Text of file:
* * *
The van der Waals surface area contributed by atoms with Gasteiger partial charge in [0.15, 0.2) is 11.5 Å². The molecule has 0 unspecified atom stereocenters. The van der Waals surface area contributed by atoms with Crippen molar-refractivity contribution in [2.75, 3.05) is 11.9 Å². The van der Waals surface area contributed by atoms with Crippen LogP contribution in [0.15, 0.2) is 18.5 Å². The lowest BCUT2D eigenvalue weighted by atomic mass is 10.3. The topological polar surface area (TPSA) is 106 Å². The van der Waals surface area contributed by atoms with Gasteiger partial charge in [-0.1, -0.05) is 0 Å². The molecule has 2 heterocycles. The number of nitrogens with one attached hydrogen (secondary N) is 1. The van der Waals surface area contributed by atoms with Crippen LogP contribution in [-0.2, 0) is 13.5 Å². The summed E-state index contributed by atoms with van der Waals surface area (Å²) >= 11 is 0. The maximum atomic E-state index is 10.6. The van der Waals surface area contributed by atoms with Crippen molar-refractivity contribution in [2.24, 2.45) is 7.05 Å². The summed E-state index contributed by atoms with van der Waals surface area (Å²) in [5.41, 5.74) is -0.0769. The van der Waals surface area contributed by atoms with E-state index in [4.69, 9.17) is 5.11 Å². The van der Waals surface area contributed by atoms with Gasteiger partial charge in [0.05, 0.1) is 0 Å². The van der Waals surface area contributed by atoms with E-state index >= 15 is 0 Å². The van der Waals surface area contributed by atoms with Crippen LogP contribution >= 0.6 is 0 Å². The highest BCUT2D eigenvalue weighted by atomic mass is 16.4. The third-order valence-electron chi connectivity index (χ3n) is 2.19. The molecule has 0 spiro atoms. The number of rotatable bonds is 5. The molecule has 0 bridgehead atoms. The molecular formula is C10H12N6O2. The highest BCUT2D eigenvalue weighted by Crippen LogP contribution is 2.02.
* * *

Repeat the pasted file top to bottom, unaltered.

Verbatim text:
The van der Waals surface area contributed by atoms with Gasteiger partial charge in [0.15, 0.2) is 11.5 Å². The molecule has 0 unspecified atom stereocenters. The van der Waals surface area contributed by atoms with Crippen molar-refractivity contribution in [2.75, 3.05) is 11.9 Å². The van der Waals surface area contributed by atoms with Crippen LogP contribution in [0.15, 0.2) is 18.5 Å². The lowest BCUT2D eigenvalue weighted by atomic mass is 10.3. The topological polar surface area (TPSA) is 106 Å². The van der Waals surface area contributed by atoms with Gasteiger partial charge in [-0.1, -0.05) is 0 Å². The molecule has 2 heterocycles. The number of nitrogens with one attached hydrogen (secondary N) is 1. The van der Waals surface area contributed by atoms with Crippen LogP contribution in [-0.2, 0) is 13.5 Å². The summed E-state index contributed by atoms with van der Waals surface area (Å²) >= 11 is 0. The maximum atomic E-state index is 10.6. The van der Waals surface area contributed by atoms with Crippen molar-refractivity contribution in [2.24, 2.45) is 7.05 Å². The summed E-state index contributed by atoms with van der Waals surface area (Å²) in [5.41, 5.74) is -0.0769. The van der Waals surface area contributed by atoms with E-state index in [4.69, 9.17) is 5.11 Å². The van der Waals surface area contributed by atoms with Gasteiger partial charge in [0.05, 0.1) is 0 Å². The van der Waals surface area contributed by atoms with E-state index >= 15 is 0 Å². The van der Waals surface area contributed by atoms with Crippen LogP contribution >= 0.6 is 0 Å². The highest BCUT2D eigenvalue weighted by atomic mass is 16.4. The third-order valence-electron chi connectivity index (χ3n) is 2.19. The molecule has 0 spiro atoms. The number of rotatable bonds is 5. The molecule has 0 bridgehead atoms. The molecular formula is C10H12N6O2. The highest BCUT2D eigenvalue weighted by Crippen LogP contribution is 2.02.